Saturday, July 5, 2008

Clean Water is meant for Everyone

Amid the myriad of very real physical needs we are aware of in this world, why would safe drinking water be the need one chooses to financially help with? I believe the reason is that safe water goes beyond saving lives — it improves communities. And when there’s water for everyone, it even strengthens nations! When safe, clean water is provided as a part of proper community development programs, it has the potential to improve the health of a community to such a degree that people are able to work or attend school more consistently, uninterrupted by diseases caused by unsafe water. This means that entire communities will have greater opportunity to escape the cycle of poverty that prevents them from pursuing a more hopeful future. In this way, safe, clean water releases hope as well as quenching thirst.

The situation is critical. As many as 1 billion people in the world must drink unsafe drinking water (ISERP, Columbia University, Spring 2005). Diarrhea, which is caused by unclean water and by inadequate sanitation 88% of the time (WHO, World Health Report 2002), is responsible for the deaths of an estimated 1.8 million people worldwide each year, 1.6 million (90%) of which are children under five – even though children under 5 constitute just 10% of the world’s population (World Resources Institute, EarthTrends, September 2005)! That’s approximately 4,400 children dying from a preventable disease everyday... one child every 20 seconds.

Good health is among the most valuable assets the poor possess, but it’s the poor who suffer the most health problems associated with unsafe water. Those earning less than $1/day —which happens to be about 1.1 billion people (World Resources Institute, EarthTrends, December 2005) – are nearly 10 times more likely to have health problems related to unsafe water than those earning a mere $2/day in much of the developing world. And experts estimate that nearly half (46%) of workplace productivity lost to ill health in the developing world is attributable to unsafe water and hygiene (World Resources Institute, EarthTrends, September 2005). “Having a household member fall ill can destroy a poor family’s standard of living. Household and village-level studies show that the illness of a key income-earner is one of the leading causes of a household's decline into abiding poverty... The immediate loss of income is only the start: health bills can mount quickly and create an urgent need for cash, and since the poor possess few liquid assets that can be used for such emergencies, they may have to sell land or items central to sustaining their livelihoods… One common coping strategy is to pull children out of school and send them to work, depriving them of training they will need in the future to keep themselves out of poverty” (World Resources Institute, EarthTrends, September 2005).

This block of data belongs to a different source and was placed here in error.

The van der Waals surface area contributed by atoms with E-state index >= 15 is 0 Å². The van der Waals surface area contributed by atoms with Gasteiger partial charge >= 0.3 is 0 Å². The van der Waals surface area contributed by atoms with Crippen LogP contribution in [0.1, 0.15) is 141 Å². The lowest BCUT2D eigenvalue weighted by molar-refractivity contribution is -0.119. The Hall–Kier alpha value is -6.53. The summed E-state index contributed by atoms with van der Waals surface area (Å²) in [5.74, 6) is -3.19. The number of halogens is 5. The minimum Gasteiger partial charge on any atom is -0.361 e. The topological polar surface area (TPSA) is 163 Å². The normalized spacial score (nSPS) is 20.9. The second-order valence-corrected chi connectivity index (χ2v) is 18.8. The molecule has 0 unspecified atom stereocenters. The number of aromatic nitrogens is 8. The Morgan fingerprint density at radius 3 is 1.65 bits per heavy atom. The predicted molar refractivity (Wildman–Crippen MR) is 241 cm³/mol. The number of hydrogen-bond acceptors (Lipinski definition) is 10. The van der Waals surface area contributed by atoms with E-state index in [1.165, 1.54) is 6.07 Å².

It’s encouraging to know though, that health improvements “from a 50% reduction in the number of people without access to safe drinking water would result in an extra 272 million school attendance days and 320 million productive work days each year in the developing world – resulting in major economic and social benefits” (WHO UNICEF, 2005 (from “Turn on the Tap” literature, Samaritan’s Purse)).

Many relief and community development agencies are working with water filter technology that is sustain
able in the developing world, and they are gradually giving more and more people access to safe drinking water. They simply need the funds to continue this work. One that I heartily recommend is Samaritan's Purse and their "Turn on the Tap" program.

© 2008 by Ken Peters


Anonymous said...

I enjoyed your blog posting and was happy to see you were able to draw on some EarthTrends data sets.

We have a Facebook group, called simply 'EarthTrends', that you are welcome to join if you'd like to crosspost your blog there.

All the best,
Jack Warner
EarthTrends, World Resources Institute

Anonymous said...

Good post - of all the environmental concerns that countries face, the lack of adequate water of good quality for drinking or agriculture is most serious.

In addition to the data presented by EarthTrends, World Resources Institute explores the Water Market in the report "The Next 4 Billion: Market Size and Business Strategy at the Base of the Pyramid".

WRI and Acumen Fund's water topic area continues the discussion by examining strategies that allow poor people to maximize the value of the water that is available to them.

Also, WRI recently partnered with JP Morgan to produce the report Watching Water: a Guide to Evaluating Corporate Risks in a Thirsty World.

Keep up the good work!

Best regards,

Laura Lee Dooley
World Resources Institute

Ken said...

Wow! I never thought I'd hear from EarthTrends and WRI on my blog! Thanks for the positive feedback.